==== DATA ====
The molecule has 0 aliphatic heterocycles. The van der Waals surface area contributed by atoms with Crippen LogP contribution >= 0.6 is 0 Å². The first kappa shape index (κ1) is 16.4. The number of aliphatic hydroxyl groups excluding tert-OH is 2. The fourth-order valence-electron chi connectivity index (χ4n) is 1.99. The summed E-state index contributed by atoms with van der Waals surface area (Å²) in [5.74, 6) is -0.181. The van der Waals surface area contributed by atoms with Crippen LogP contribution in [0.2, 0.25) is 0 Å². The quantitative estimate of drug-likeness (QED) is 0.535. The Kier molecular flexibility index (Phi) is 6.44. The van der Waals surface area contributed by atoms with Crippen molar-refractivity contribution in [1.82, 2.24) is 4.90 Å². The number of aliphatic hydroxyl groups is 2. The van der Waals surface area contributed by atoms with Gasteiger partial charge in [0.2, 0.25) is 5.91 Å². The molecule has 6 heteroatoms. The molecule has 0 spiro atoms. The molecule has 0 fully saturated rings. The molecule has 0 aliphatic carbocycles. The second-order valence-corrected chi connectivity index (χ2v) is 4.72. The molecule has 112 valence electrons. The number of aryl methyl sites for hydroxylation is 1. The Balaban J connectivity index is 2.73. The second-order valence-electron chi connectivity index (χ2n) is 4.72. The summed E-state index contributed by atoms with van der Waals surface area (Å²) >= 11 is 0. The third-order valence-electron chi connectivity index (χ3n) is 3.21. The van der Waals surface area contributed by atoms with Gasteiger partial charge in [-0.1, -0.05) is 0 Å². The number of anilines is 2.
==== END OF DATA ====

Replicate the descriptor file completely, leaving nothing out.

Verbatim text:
The molecule has 0 aliphatic heterocycles. The van der Waals surface area contributed by atoms with Crippen LogP contribution >= 0.6 is 0 Å². The first kappa shape index (κ1) is 16.4. The number of aliphatic hydroxyl groups excluding tert-OH is 2. The fourth-order valence-electron chi connectivity index (χ4n) is 1.99. The summed E-state index contributed by atoms with van der Waals surface area (Å²) in [5.74, 6) is -0.181. The van der Waals surface area contributed by atoms with Crippen LogP contribution in [0.2, 0.25) is 0 Å². The quantitative estimate of drug-likeness (QED) is 0.535. The Kier molecular flexibility index (Phi) is 6.44. The van der Waals surface area contributed by atoms with Crippen molar-refractivity contribution in [1.82, 2.24) is 4.90 Å². The number of aliphatic hydroxyl groups is 2. The van der Waals surface area contributed by atoms with Gasteiger partial charge in [0.2, 0.25) is 5.91 Å². The molecule has 6 heteroatoms. The molecule has 0 spiro atoms. The molecule has 0 fully saturated rings. The molecule has 0 aliphatic carbocycles. The second-order valence-corrected chi connectivity index (χ2v) is 4.72. The molecule has 112 valence electrons. The number of aryl methyl sites for hydroxylation is 1. The Balaban J connectivity index is 2.73. The second-order valence-electron chi connectivity index (χ2n) is 4.72. The summed E-state index contributed by atoms with van der Waals surface area (Å²) >= 11 is 0. The third-order valence-electron chi connectivity index (χ3n) is 3.21. The van der Waals surface area contributed by atoms with Gasteiger partial charge in [-0.1, -0.05) is 0 Å². The number of anilines is 2.